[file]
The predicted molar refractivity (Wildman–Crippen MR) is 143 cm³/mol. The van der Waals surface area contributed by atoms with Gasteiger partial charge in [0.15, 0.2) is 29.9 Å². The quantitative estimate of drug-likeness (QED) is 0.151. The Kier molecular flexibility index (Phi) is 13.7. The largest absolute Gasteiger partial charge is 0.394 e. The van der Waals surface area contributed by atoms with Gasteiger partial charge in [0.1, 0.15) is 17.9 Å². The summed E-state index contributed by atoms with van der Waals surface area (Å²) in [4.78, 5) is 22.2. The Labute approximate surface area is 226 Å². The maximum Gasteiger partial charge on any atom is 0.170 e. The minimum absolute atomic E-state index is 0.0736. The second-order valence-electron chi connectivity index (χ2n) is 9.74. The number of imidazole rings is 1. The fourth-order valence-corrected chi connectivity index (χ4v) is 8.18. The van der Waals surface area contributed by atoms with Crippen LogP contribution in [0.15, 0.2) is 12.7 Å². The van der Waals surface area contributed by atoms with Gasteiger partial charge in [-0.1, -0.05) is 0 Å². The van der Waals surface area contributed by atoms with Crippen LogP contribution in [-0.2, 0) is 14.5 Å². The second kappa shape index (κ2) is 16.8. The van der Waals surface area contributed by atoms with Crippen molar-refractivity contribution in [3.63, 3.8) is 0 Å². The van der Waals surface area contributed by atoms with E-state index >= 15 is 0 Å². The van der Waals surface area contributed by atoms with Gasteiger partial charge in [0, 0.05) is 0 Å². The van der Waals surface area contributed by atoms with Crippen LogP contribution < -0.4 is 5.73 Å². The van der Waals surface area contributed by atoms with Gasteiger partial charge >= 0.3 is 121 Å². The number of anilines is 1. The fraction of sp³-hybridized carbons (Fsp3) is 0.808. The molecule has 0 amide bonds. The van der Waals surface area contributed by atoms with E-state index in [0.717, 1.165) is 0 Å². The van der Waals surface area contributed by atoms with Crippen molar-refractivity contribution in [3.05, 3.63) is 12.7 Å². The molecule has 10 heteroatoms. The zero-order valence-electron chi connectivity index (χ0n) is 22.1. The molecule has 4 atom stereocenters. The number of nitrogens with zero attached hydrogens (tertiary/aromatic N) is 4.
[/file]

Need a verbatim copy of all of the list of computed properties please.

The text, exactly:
The predicted molar refractivity (Wildman–Crippen MR) is 143 cm³/mol. The van der Waals surface area contributed by atoms with Gasteiger partial charge in [0.15, 0.2) is 29.9 Å². The quantitative estimate of drug-likeness (QED) is 0.151. The Kier molecular flexibility index (Phi) is 13.7. The largest absolute Gasteiger partial charge is 0.394 e. The van der Waals surface area contributed by atoms with Gasteiger partial charge in [0.1, 0.15) is 17.9 Å². The summed E-state index contributed by atoms with van der Waals surface area (Å²) in [4.78, 5) is 22.2. The Labute approximate surface area is 226 Å². The maximum Gasteiger partial charge on any atom is 0.170 e. The minimum absolute atomic E-state index is 0.0736. The second-order valence-electron chi connectivity index (χ2n) is 9.74. The number of imidazole rings is 1. The fourth-order valence-corrected chi connectivity index (χ4v) is 8.18. The van der Waals surface area contributed by atoms with Crippen LogP contribution in [0.15, 0.2) is 12.7 Å². The van der Waals surface area contributed by atoms with Gasteiger partial charge in [-0.1, -0.05) is 0 Å². The van der Waals surface area contributed by atoms with Crippen LogP contribution in [-0.2, 0) is 14.5 Å². The second kappa shape index (κ2) is 16.8. The van der Waals surface area contributed by atoms with Crippen molar-refractivity contribution in [3.63, 3.8) is 0 Å². The van der Waals surface area contributed by atoms with E-state index >= 15 is 0 Å². The van der Waals surface area contributed by atoms with Gasteiger partial charge in [0, 0.05) is 0 Å². The van der Waals surface area contributed by atoms with Crippen LogP contribution < -0.4 is 5.73 Å². The van der Waals surface area contributed by atoms with Gasteiger partial charge >= 0.3 is 121 Å². The number of anilines is 1. The fraction of sp³-hybridized carbons (Fsp3) is 0.808. The molecule has 0 amide bonds. The van der Waals surface area contributed by atoms with E-state index in [0.717, 1.165) is 0 Å². The van der Waals surface area contributed by atoms with Crippen molar-refractivity contribution in [3.05, 3.63) is 12.7 Å². The molecule has 10 heteroatoms. The zero-order valence-electron chi connectivity index (χ0n) is 22.1. The molecule has 4 atom stereocenters. The number of nitrogens with zero attached hydrogens (tertiary/aromatic N) is 4.